The situation becomes more complex as we consider the Frontier Markets. These are the large number of countries that have not been economically developed and are just beginning their economic growth – often based upon human capital arbitrage, global transportation and communications networks. The Frontier Markets include the following countries:

Table 1. Frontier Markets

Within this list are 88 countries that are staged to experience rapid economic growth in the middle and latter portion of this century. These countries are the next wave of consumption behind the traditional emerging markets and also have a large population base. Figure 4 details the middle scenario population growth through this century of the frontier markets. There are currently about 1,700 million people in these countries and the UN expects that number to increase by 1,300 million by 2050 and another 1,000 million by 2100.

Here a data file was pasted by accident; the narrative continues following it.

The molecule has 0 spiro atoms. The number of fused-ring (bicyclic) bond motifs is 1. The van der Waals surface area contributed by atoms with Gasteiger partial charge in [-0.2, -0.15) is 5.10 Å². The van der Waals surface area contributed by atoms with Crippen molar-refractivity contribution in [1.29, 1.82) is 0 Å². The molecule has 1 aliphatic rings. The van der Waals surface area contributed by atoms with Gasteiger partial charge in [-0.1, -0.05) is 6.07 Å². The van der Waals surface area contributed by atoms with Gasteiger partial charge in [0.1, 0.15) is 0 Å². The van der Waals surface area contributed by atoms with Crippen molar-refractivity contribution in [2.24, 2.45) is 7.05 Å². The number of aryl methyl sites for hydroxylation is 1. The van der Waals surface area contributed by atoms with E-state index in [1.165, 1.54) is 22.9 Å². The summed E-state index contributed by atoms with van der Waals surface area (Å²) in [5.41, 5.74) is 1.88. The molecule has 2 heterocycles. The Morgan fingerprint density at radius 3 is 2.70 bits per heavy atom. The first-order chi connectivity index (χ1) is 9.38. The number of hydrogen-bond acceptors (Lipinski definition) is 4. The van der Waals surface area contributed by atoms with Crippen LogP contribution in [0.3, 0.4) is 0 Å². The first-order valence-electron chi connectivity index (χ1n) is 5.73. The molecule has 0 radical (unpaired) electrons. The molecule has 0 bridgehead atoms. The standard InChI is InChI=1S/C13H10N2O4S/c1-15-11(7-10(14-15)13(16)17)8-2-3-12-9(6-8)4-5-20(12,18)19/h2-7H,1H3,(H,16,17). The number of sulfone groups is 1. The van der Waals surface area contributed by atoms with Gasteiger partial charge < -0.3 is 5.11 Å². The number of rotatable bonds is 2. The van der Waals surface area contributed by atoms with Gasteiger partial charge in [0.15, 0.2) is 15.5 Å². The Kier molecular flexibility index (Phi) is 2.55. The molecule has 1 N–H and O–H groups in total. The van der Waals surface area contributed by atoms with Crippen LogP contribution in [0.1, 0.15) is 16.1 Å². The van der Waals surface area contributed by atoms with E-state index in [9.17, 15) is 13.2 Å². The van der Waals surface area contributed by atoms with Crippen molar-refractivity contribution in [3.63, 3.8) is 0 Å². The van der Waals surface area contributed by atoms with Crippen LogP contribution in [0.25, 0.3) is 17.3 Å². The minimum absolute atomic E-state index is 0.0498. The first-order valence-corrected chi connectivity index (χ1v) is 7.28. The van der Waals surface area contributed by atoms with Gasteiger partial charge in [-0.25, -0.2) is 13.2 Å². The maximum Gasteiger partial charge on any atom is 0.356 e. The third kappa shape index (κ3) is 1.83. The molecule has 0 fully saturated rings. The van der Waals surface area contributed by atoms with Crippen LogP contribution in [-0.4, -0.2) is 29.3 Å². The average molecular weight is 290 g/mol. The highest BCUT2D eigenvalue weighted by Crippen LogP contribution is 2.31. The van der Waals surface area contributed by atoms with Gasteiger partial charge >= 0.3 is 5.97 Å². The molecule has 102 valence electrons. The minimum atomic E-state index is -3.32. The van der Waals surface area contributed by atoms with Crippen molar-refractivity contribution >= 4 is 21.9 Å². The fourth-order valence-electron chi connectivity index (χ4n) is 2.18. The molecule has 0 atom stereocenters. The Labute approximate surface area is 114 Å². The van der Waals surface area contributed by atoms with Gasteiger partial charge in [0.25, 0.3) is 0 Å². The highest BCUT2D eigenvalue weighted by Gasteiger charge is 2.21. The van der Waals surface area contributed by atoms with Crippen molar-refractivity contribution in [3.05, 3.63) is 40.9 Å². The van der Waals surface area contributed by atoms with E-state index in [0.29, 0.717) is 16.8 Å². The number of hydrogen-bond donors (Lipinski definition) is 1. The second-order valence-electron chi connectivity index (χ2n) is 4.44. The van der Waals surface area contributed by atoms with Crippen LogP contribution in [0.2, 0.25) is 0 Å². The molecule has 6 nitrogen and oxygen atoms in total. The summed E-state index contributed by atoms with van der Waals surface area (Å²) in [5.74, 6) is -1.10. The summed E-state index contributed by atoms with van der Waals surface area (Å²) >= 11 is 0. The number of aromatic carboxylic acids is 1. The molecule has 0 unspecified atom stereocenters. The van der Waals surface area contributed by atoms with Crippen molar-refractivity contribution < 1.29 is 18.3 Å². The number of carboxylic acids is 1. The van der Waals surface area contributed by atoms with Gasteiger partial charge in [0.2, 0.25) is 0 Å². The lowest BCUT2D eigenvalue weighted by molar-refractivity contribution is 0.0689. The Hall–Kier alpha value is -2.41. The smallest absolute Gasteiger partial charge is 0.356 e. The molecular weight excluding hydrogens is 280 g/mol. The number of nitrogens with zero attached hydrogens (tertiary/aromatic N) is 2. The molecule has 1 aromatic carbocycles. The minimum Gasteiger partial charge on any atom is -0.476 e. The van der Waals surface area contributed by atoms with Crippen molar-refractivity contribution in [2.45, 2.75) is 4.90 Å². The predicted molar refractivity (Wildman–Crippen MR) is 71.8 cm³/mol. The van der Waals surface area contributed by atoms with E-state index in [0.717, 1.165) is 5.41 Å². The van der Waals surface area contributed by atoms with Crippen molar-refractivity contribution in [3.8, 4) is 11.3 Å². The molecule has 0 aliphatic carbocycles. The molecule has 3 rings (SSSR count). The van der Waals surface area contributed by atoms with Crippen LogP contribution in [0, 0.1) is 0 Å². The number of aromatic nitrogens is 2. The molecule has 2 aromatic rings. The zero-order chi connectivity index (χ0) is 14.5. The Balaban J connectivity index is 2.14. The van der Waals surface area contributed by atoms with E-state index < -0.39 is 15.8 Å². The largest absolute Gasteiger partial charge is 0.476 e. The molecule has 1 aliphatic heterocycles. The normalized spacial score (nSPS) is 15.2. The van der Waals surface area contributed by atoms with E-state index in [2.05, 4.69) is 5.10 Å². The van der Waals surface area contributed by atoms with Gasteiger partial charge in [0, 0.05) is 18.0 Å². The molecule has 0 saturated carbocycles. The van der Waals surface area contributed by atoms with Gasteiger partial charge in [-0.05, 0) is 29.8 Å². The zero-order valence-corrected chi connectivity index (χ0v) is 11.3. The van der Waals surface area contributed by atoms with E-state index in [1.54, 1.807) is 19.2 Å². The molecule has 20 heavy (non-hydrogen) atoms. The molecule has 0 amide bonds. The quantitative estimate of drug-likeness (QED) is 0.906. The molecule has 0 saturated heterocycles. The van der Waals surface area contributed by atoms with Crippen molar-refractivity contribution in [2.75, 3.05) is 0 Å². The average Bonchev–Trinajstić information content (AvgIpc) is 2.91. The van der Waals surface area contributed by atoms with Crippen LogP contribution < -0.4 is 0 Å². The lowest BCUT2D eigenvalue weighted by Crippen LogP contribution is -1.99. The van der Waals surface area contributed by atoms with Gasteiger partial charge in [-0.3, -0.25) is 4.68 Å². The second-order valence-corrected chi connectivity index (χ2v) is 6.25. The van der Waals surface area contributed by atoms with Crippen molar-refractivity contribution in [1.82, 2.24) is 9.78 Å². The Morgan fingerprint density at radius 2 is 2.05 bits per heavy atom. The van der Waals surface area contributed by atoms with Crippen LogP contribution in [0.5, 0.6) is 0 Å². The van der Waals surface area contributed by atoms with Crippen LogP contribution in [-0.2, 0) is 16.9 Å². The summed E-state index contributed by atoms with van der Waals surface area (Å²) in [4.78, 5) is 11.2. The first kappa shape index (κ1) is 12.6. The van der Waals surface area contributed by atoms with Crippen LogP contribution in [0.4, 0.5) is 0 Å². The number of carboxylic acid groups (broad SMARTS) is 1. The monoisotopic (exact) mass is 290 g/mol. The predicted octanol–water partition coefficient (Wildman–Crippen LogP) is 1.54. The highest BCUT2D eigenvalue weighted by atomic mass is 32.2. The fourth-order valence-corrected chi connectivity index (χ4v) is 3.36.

Figure 4. Population Growth of Frontier Markets in 21st Century

Source: Source: Christopher Montañ0, CFA, United Nations World Population Prospects:  The 2010 Revision

If we combine the “BRIC” emerging markets with the frontier market populations, then in 2050 we will have a net population of 6,300 million consumers at lesser, but rapidly growing consumption levels than the developed nations. The population by 2100 of these same countries is estimated to be almost 7,000 billion people.

The consumption patterns of economically developing populations may vary from country to country. However it’s clear that fundamental human nature is to move toward ease of existence and actualization. The famous “S-Curve” (Bass diffusion curve) is the most basic of all market demand forecasting tools. New products that people like invariable have exponential demand until a natural level of saturation is achieved. There is no reason to expect that this will be different for the 7,000 million new consumers as they think about cars, televisions, clothes, housing, HVAC, etc… Without diving into excruciatingly deeper data, suffice it to say that sustainability and energy demand will be major, growing issues throughout this century.